Narendra Modi: India’s Frank Underwood
2 years ago ccwa 0
“One heartbeat away from Presidency and not a single vote cast in my name. Democracy is so over-rated,” says Frank Underwood, after being sworn in as Vice-President. Sure, he would like to think so. Hell, he proved to us that it is. But that’s Frank Underwood: arrogant, overbearing, powerful, and dangerous.
Granted, he is a work of fiction, one that led to a wide downpour of imagination, a shot at the Emmys, and a great Netflix Original. A bit theatrical I suppose, but when anyone writes about Frank Underwood, theatrics is always in the cards. Many would argue though, that Underwood’s character isn’t very realistic; that no one would so ruthlessly opporunistic in real life. Maybe they are too scared to see it happening in real life. Or too blind to see that it already has.
The story of Narendra Modi is an archetypical ‘Rags to Riches’ story. He has risen from his life as a tea-stall owner or chaiwalla (even he prefers the latter) to being the embodiment of Indian political power; from submitting his Chief Ministerial resignation in 2002 to helping his party win enough seats to single-handedly run the government. Narendra Modi has seen and done it all. And now he sits at the most powerful seat in India, which he looks to retain for many years to come.
It might seem a bit disrespectful to compare Modi with Underwood, to objectify his “noble” climb to success as a thirst for power. Perhaps this is true. But there is an ulterior motive to everything everyone does. One just has to look at the right places.
Narendra Modi was born on 17th September 1950 to Damodardas Mulchand and Heeraben Modi. He was the third of six children. As a child, he used to help his father sell tea at the local train station. Toward the end of his first decade of life, Modi joined RSS (Rashtriya Swayamsevak Sangh), a non-governmental voluntary organization that emphasizes selfless service to India and promotes a Hindu nationalist view. Slowly rising through the ranks, he was 25 when Prime Minister Indira Gandhi issued a state of emergency, leading to the ban of most opposition groups, including RSS, in 1975. Modi was forced to go underground with many other RSS members, travelling in disguise to avoid arrest several times.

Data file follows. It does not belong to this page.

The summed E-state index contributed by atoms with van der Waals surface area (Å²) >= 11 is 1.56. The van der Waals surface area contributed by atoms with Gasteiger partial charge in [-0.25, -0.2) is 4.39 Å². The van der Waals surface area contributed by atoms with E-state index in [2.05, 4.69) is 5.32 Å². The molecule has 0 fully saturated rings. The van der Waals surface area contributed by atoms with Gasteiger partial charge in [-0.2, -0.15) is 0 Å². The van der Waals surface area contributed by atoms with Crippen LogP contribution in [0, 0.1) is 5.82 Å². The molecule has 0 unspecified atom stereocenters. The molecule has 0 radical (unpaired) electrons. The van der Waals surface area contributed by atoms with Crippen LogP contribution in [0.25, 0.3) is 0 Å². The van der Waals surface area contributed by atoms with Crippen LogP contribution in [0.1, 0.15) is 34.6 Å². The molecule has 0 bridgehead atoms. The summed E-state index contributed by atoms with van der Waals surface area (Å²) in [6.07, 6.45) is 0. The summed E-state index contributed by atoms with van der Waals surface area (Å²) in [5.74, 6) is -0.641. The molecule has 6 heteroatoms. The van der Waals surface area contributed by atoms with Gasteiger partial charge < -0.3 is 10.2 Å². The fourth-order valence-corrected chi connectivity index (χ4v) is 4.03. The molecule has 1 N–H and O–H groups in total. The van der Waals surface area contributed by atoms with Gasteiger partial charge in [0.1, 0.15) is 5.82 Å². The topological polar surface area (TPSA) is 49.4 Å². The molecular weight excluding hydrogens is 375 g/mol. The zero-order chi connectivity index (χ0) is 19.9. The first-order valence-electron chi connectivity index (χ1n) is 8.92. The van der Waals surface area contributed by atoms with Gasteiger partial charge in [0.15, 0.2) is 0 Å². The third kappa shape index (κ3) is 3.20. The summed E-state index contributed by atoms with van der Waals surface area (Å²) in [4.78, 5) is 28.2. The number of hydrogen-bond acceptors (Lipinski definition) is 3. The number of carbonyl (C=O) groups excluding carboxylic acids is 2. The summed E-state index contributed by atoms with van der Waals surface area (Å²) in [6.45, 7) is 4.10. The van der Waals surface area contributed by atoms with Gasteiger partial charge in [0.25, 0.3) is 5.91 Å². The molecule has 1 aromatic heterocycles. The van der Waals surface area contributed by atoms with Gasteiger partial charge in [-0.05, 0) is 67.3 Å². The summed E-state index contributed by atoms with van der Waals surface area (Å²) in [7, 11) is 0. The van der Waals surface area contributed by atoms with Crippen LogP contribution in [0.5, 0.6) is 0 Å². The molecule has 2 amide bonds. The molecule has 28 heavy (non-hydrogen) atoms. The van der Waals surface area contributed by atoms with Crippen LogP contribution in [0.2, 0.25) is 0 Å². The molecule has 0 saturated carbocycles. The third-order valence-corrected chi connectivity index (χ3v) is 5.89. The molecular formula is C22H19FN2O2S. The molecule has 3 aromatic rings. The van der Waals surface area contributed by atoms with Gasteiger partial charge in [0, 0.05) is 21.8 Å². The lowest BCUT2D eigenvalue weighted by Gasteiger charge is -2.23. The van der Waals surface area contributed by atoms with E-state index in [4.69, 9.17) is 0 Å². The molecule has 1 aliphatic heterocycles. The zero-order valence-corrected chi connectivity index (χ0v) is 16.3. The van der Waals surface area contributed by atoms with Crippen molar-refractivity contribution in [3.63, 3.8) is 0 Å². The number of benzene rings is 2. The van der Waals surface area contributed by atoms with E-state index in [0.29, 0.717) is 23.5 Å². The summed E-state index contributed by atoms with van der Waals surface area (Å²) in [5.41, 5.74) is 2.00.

In 1985, many years after the state of emergency had been called off, he was assigned to the Hindu nationalist Bhartiya Janta Party by RSS. Again rising through the ranks, he became the right hand man of Keshubhai Patel, Chief Minister of Gujarat. When Keshubhai’s health started failing in 2001, the BJP leadership looked for a replacement. Modi stepped up and took on the role of Chief Minister of Gujarat.
This was his first grab of power. He had done much to establish himself in Indian politics. But this wasn’t enough. It was never going to be. He wanted to rise above everything and everyone else. From here he embarked on a 13 yearlong struggle towards the most powerful position in Indian politics.
But no such journey is without dark moments. To reach those heights in politics, one has to bury several skeletons in the closet. In Modi’s case, the number of skeletons was a little higher. In 2002, several months after being sworn in as CM, religious tensions between Hindus and Muslims came to a head. On 27th February 2002, a train carriage carrying a number of Hindi pilgrims was burned near Godhra, killing 60 people. This led to an outbreak of riots in Gujarat, which claimed the lives of almost 1800 people. During the riots, the Modi administration was accused of taking insufficient action and was even rumored to be an active part in the Muslim genocide.